The years passed and she continued to be active in our church and to volunteer for a free clinic serving our community, and she started helping at the local Cancer Center (she still volunteers there). She quit running, but she still walks almost every day. She lost weight (although she’s always been thin, so it wasn’t that obvious) and gained two attractive wigs. (She doesn’t need them any more, but she told me the other day that she quite missed the convenience of using a wig. Her hair is still very thin, and it annoys her to have to get it cut.)

I got used to the fact that she was sick, and although I loved the respite of quiet afternoons drinking tea in her immaculate, dog-free home, I saw her rarely. I checked in every now and then to make sure she was okay, and she was always busy and contented. But I avoided visiting her because it didn’t feel right to talk to her about the anger and frustration I felt as I got more and more engaged in dog rescue … because, after all, she was dying. In the face of that unyielding fact, the chaotic jungle of my life didn’t seem important enough to share.

Then, as my life spiraled further out of control, I simply did not have the capacity to help shoulder her burden. This year I hardly contacted her at all. (I don’t know why I thought shouldering her burden was my job.)

A few weeks ago I called her. She was glad to hear from me, she said, but she was too busy to visit that week. “I’ve just had people in and out non-stop,” she explained. Her sons visiting, with their families. Her sister. A steady stream of friends. Her sons again. And the folk from Hospice.

Hospice?

“Yes, I’m in Hospice care now.”

And suddenly it hit me. This is real. A day is coming, in the very near future, when the sun will come up, and set again, and in between there will be weather and traffic and conversations, but my friend will be gone.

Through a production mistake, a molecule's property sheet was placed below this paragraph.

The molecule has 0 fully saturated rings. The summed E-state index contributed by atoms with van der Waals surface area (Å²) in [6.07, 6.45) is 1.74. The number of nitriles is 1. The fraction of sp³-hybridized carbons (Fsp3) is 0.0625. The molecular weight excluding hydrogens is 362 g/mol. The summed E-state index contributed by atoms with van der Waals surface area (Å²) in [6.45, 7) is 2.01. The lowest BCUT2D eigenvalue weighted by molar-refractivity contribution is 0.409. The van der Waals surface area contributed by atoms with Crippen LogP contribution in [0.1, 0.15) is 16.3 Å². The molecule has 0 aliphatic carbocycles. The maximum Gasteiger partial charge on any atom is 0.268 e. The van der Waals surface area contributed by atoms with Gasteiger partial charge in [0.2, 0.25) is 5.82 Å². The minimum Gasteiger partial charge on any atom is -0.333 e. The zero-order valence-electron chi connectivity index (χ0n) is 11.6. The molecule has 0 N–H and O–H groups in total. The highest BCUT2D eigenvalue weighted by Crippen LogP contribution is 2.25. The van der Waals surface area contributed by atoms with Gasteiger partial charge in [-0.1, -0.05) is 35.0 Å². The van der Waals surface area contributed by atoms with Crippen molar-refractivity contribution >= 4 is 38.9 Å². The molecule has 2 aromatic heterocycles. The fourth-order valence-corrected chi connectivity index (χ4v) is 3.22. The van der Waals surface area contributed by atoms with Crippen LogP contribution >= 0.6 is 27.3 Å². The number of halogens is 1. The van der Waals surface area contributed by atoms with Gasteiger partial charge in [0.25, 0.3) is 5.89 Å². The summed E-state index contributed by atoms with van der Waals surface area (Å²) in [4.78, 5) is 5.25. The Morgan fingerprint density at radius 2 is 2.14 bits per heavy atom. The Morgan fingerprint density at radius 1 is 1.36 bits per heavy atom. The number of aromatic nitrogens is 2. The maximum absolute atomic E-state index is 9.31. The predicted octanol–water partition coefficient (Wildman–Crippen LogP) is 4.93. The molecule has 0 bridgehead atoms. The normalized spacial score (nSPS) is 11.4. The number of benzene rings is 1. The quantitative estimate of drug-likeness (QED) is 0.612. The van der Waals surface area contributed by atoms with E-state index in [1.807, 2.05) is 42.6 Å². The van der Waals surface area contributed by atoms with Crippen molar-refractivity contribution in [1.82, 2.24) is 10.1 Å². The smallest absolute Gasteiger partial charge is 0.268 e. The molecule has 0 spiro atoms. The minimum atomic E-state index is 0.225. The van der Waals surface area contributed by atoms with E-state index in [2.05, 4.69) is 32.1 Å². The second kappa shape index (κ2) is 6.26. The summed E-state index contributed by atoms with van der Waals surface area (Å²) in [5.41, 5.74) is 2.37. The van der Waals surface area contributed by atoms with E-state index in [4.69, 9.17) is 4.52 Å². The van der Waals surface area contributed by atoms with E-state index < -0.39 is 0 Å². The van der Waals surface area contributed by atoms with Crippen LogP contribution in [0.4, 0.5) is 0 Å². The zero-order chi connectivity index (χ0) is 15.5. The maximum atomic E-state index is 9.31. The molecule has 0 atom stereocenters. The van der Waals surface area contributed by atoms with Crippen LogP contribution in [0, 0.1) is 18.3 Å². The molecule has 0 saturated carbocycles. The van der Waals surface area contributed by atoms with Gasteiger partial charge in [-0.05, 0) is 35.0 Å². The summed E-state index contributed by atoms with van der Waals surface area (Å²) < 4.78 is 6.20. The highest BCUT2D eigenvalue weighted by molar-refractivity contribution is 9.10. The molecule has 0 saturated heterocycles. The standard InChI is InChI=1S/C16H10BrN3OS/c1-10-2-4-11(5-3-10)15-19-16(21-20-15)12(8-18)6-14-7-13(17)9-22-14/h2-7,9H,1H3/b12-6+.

I went to see her after her visitors had left. I took her some eggs, new laid by our hens, and nectarines off our tree. I was so scared – of what she would look like, of how I would hide my reaction if she looked like someone who was dying. I wondered what we would talk about, and reminded myself that I would encourage her to speak freely and openly about what she was going through.

She was sitting in her front garden when I arrived. Free of chemo, her hair has grown back, and there was a glow of color in her face. She was radiant.

I sat down, and asked her how she was doing. The pain is bad sometimes, but she takes meds when she needs to. It’s hard to sleep, but she has an iPad, and she spends the long nights reading emails and Facebook and checking in with friends. She’s given up driving because she doesn’t think it’s safe, with the drugs. She’s sad that she can no longer travel to other parts of the state to watch her grandsons compete in athletic events, because it’s just too hard to spend hours at a stretch in a car. She is getting lots of visitors, and although sometimes they stay too long, she loves having people around.

I told her that if ever she wanted company without having to make conversation, I’d be glad to bring my laptop to her home and simply be there. Her face lit up, and she told me she had just bought a big, comfy easy chair and installed it in her bedroom, for precisely that purpose.

Our conversation lagged into silence. I felt helpless and tongue-tied. It seemed self-indulgent to complain of the bleak wasteland my life had become toward the end of last year, and selfish to chatter about the tender green shoots that are emerging as I enter a new phase of my life. But… there’s only so much you can say about dying.

Then her phone rang. She glanced at it, clicked her tongue, and told me about an annoying problem she was having – calls from companies wanting to sell her “death stuff”. She wondered what contact list of terminally ill people they’d bought or hacked into. That triggered a memory of a telephone scam I had recently evaded – a too-good-to-be-true offer of a free cruise that culminated in a request for my credit card details.